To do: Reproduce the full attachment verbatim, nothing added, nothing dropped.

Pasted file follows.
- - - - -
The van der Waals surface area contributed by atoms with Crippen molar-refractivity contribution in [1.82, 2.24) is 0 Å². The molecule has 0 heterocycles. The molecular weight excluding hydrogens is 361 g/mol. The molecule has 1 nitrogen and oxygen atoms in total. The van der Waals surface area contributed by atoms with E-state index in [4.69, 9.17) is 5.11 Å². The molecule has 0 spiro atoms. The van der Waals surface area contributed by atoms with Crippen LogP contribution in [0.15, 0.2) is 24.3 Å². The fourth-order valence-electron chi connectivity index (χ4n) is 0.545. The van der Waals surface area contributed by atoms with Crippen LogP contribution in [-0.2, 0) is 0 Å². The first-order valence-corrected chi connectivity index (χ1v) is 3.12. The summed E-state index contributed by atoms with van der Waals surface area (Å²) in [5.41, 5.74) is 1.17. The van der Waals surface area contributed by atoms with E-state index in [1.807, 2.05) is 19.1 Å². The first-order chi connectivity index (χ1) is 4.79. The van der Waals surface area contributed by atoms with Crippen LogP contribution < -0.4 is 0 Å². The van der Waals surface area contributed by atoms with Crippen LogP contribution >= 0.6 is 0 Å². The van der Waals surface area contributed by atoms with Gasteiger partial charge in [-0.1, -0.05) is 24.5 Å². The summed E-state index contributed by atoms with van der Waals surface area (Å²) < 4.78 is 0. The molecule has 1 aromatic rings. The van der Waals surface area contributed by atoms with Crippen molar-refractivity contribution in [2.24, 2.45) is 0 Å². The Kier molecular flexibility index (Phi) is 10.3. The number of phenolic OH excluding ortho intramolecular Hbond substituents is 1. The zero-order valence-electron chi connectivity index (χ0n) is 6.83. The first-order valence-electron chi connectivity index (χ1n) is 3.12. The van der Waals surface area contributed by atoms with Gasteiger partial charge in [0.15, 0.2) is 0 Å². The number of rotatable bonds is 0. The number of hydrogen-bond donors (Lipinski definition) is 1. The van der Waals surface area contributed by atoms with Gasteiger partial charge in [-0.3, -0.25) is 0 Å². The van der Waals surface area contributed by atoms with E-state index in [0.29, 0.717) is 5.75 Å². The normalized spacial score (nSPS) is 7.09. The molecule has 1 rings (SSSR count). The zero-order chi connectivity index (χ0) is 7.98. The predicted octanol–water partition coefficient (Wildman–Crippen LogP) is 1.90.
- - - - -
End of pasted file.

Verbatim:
The van der Waals surface area contributed by atoms with Crippen molar-refractivity contribution in [1.82, 2.24) is 0 Å². The molecule has 0 heterocycles. The molecular weight excluding hydrogens is 361 g/mol. The molecule has 1 nitrogen and oxygen atoms in total. The van der Waals surface area contributed by atoms with E-state index in [4.69, 9.17) is 5.11 Å². The molecule has 0 spiro atoms. The van der Waals surface area contributed by atoms with Crippen LogP contribution in [0.15, 0.2) is 24.3 Å². The fourth-order valence-electron chi connectivity index (χ4n) is 0.545. The van der Waals surface area contributed by atoms with Crippen LogP contribution in [-0.2, 0) is 0 Å². The first-order valence-corrected chi connectivity index (χ1v) is 3.12. The summed E-state index contributed by atoms with van der Waals surface area (Å²) in [5.41, 5.74) is 1.17. The van der Waals surface area contributed by atoms with E-state index in [1.807, 2.05) is 19.1 Å². The first-order chi connectivity index (χ1) is 4.79. The van der Waals surface area contributed by atoms with Crippen LogP contribution < -0.4 is 0 Å². The van der Waals surface area contributed by atoms with Crippen LogP contribution >= 0.6 is 0 Å². The van der Waals surface area contributed by atoms with Gasteiger partial charge in [-0.1, -0.05) is 24.5 Å². The summed E-state index contributed by atoms with van der Waals surface area (Å²) < 4.78 is 0. The molecule has 1 aromatic rings. The van der Waals surface area contributed by atoms with Crippen molar-refractivity contribution in [2.24, 2.45) is 0 Å². The Kier molecular flexibility index (Phi) is 10.3. The number of phenolic OH excluding ortho intramolecular Hbond substituents is 1. The zero-order valence-electron chi connectivity index (χ0n) is 6.83. The first-order valence-electron chi connectivity index (χ1n) is 3.12. The van der Waals surface area contributed by atoms with Gasteiger partial charge in [0.15, 0.2) is 0 Å². The number of rotatable bonds is 0. The number of hydrogen-bond donors (Lipinski definition) is 1. The van der Waals surface area contributed by atoms with Gasteiger partial charge in [-0.3, -0.25) is 0 Å². The van der Waals surface area contributed by atoms with E-state index in [0.29, 0.717) is 5.75 Å². The normalized spacial score (nSPS) is 7.09. The molecule has 1 rings (SSSR count). The zero-order chi connectivity index (χ0) is 7.98. The predicted octanol–water partition coefficient (Wildman–Crippen LogP) is 1.90.